The cash-strapped Carmel Redevelopment Commission has spent more than $6 million since 2009 “responding to, defending and settling” legal claims from contractors involved in construction of the city’s Palladium concert hall, according to filings in Hamilton Superior Court – and the meter is still running.
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COA: Trial court is wrong to order shareholders to pay attorney fees

March 3, 2014
Jennifer Nelson
In a case that stems from a failed transaction in 2000 to purchase an event-decorating company, the Indiana Court of Appeals has reversed the order that shareholders of a corporation are liable for attorney fees on a wrongful stop-payment claim.
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Judge orders Floyd County to pay Camm defense attorneys’ bills

February 27, 2014
Marilyn Odendahl
The dispute over trial expenses between the attorneys representing David Camm and Floyd County came closer to a resolution Wednesday with Judge Jonathan Dartt ordering the county auditor to pay about $140,000.
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New Castle denied appellate legal fees in frivolous suit

December 31, 2013
Dave Stafford
A New Castle couple doesn’t have to pay the city’s appellate legal fees in its appeal of a frivolous litigation ruling, but they still must pay New Castle’s legal bills for the trial court filing.
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Fees against IHSAA for unreasonable litigation upheld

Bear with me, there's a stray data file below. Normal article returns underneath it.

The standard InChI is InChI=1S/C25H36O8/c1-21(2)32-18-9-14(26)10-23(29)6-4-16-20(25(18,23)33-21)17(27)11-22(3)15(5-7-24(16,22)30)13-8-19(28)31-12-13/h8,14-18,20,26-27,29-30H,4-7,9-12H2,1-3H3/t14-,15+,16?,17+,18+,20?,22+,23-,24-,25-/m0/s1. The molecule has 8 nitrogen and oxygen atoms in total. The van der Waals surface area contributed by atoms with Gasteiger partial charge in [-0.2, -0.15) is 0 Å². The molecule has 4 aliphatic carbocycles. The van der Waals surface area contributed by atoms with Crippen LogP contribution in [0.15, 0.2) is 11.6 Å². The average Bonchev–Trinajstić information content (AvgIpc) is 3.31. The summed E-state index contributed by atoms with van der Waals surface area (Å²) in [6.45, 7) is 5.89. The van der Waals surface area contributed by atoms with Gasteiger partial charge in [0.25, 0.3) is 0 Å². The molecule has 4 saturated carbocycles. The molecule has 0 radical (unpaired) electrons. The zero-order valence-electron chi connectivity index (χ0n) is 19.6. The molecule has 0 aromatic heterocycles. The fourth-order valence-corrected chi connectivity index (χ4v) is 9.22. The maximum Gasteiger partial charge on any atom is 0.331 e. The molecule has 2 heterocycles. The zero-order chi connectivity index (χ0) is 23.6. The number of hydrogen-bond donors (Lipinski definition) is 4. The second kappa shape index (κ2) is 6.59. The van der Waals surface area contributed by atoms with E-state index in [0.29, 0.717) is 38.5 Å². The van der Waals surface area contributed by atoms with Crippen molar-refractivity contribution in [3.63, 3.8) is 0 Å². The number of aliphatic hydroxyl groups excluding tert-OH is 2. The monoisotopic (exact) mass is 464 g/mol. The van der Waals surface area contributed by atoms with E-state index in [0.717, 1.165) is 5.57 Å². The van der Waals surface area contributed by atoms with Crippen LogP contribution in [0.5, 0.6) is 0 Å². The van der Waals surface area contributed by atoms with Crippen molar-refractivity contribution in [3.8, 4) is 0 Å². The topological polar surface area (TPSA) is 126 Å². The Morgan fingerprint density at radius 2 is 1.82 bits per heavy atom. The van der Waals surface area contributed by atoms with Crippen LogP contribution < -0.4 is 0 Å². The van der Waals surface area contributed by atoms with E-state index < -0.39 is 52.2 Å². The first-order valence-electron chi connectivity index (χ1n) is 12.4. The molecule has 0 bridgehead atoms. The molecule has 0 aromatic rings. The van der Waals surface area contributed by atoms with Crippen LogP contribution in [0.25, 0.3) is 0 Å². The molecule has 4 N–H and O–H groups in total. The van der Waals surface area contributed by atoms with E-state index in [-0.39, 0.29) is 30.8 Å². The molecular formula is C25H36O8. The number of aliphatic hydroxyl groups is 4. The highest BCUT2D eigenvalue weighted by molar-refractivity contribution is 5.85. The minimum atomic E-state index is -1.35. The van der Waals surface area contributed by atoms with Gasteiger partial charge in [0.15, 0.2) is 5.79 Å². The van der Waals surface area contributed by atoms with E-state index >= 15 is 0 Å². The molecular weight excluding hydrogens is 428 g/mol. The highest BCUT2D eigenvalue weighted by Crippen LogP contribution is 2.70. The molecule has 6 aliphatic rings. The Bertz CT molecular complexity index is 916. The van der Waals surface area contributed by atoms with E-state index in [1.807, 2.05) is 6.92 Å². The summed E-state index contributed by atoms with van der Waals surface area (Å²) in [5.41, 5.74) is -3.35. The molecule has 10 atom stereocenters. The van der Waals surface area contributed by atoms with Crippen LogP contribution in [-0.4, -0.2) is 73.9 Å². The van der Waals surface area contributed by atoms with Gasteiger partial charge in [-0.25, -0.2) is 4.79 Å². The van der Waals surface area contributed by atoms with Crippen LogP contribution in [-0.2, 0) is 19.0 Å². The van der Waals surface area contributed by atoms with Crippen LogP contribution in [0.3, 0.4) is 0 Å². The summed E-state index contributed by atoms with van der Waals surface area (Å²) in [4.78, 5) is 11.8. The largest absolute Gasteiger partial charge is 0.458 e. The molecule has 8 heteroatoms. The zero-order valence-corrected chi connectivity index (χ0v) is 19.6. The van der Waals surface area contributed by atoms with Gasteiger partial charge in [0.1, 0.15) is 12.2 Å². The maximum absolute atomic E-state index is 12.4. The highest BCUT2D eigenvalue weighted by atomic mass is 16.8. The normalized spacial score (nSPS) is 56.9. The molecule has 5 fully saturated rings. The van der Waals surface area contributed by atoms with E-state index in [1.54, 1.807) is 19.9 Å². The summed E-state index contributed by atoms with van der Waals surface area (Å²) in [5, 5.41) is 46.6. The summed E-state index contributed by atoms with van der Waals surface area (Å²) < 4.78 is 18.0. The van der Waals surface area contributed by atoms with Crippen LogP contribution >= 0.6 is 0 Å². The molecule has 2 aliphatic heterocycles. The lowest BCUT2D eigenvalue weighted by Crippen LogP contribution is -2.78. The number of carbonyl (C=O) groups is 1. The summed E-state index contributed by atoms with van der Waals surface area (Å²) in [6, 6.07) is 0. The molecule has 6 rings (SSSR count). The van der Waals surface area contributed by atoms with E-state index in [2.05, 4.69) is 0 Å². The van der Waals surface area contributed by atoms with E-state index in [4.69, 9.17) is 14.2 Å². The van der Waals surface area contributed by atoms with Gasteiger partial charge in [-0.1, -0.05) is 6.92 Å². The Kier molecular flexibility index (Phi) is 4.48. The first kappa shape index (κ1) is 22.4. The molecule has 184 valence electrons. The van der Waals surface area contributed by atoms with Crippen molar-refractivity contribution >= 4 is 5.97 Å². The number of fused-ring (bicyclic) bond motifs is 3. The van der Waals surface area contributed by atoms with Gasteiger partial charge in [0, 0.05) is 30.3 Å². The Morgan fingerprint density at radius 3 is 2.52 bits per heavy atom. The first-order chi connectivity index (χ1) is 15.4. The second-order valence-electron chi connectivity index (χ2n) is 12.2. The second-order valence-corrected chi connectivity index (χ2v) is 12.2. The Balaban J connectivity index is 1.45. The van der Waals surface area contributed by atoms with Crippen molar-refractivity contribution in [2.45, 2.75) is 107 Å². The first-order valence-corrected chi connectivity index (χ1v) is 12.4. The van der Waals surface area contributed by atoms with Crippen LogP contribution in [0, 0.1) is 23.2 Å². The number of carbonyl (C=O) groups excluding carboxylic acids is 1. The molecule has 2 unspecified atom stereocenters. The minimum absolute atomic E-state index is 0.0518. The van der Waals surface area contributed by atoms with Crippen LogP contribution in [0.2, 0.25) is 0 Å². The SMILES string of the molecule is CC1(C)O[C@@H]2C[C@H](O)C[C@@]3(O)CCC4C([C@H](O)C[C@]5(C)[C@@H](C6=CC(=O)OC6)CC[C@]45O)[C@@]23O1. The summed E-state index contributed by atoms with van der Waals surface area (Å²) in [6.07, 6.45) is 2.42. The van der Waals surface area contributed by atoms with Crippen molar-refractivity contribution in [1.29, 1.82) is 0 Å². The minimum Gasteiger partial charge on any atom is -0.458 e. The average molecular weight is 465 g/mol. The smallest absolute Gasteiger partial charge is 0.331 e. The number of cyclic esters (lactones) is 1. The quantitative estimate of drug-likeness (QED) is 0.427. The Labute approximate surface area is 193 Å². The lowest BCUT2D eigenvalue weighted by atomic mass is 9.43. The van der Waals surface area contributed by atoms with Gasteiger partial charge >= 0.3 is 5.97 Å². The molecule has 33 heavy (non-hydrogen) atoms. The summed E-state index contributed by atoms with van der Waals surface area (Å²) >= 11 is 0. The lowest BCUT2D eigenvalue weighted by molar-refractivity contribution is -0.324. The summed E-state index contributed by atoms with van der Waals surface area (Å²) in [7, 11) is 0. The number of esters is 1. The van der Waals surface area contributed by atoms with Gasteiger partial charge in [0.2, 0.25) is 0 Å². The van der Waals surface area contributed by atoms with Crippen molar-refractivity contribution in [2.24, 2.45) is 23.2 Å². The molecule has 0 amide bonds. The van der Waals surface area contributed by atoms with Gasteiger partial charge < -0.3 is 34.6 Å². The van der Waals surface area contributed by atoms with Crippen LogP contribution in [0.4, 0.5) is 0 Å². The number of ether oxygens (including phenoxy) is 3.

December 17, 2013
Dave Stafford
The Indiana High School Athletic Association should pay for its insistence on enforcing rules that courts repeatedly said were arbitrary and capricious, an appeals panel ruled Tuesday.
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Judges divided over complicated issue of wrongful-death attorney fees

November 27, 2013
Jennifer Nelson
A complex and complicated case regarding whether attorney fees awarded from the Indiana Patient’s Compensation Fund are capped at 15 percent led to a split in the Indiana Court of Appeals. The majority decided that the cap does not apply to the calculation of excess damages of any type from the fund.
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COA rules preliminary injunction wrongly extended noncompete agreement

November 13, 2013
Marilyn Odendahl
In reviewing a dispute over the terms of a noncompete agreement, the Indiana Court of Appeals reminded the trial court that a preliminary injunction has limits.
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COA reverses contempt finding, but upholds sanctions

October 11, 2013
Jennifer Nelson
A nurse who made false allegations leading to the detention of a co-worker for mental health reasons will have to pay as ordered toward the woman’s attorney fees even though the Indiana Court of Appeals reversed an indirect civil contempt finding.